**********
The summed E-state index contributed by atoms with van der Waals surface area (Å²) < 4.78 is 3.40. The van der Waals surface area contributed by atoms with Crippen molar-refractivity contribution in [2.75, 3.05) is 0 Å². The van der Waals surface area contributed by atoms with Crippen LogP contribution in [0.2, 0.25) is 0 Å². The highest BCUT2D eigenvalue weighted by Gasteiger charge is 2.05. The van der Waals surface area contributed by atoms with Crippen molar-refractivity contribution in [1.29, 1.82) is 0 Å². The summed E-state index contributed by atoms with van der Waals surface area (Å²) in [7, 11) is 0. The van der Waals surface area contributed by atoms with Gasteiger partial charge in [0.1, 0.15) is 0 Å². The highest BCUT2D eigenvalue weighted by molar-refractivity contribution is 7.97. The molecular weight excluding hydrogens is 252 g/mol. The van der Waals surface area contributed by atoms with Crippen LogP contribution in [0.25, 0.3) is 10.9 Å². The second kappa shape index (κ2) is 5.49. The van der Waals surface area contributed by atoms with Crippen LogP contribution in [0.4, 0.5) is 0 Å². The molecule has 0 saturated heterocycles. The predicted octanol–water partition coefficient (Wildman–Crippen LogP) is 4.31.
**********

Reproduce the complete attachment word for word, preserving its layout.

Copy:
The summed E-state index contributed by atoms with van der Waals surface area (Å²) < 4.78 is 3.40. The van der Waals surface area contributed by atoms with Crippen molar-refractivity contribution in [2.75, 3.05) is 0 Å². The van der Waals surface area contributed by atoms with Crippen LogP contribution in [0.2, 0.25) is 0 Å². The highest BCUT2D eigenvalue weighted by Gasteiger charge is 2.05. The van der Waals surface area contributed by atoms with Crippen molar-refractivity contribution in [1.29, 1.82) is 0 Å². The summed E-state index contributed by atoms with van der Waals surface area (Å²) in [7, 11) is 0. The van der Waals surface area contributed by atoms with Gasteiger partial charge in [0.1, 0.15) is 0 Å². The highest BCUT2D eigenvalue weighted by molar-refractivity contribution is 7.97. The molecular weight excluding hydrogens is 252 g/mol. The van der Waals surface area contributed by atoms with Crippen LogP contribution in [0.25, 0.3) is 10.9 Å². The second kappa shape index (κ2) is 5.49. The van der Waals surface area contributed by atoms with Crippen LogP contribution in [0.4, 0.5) is 0 Å². The molecule has 0 saturated heterocycles. The predicted octanol–water partition coefficient (Wildman–Crippen LogP) is 4.31.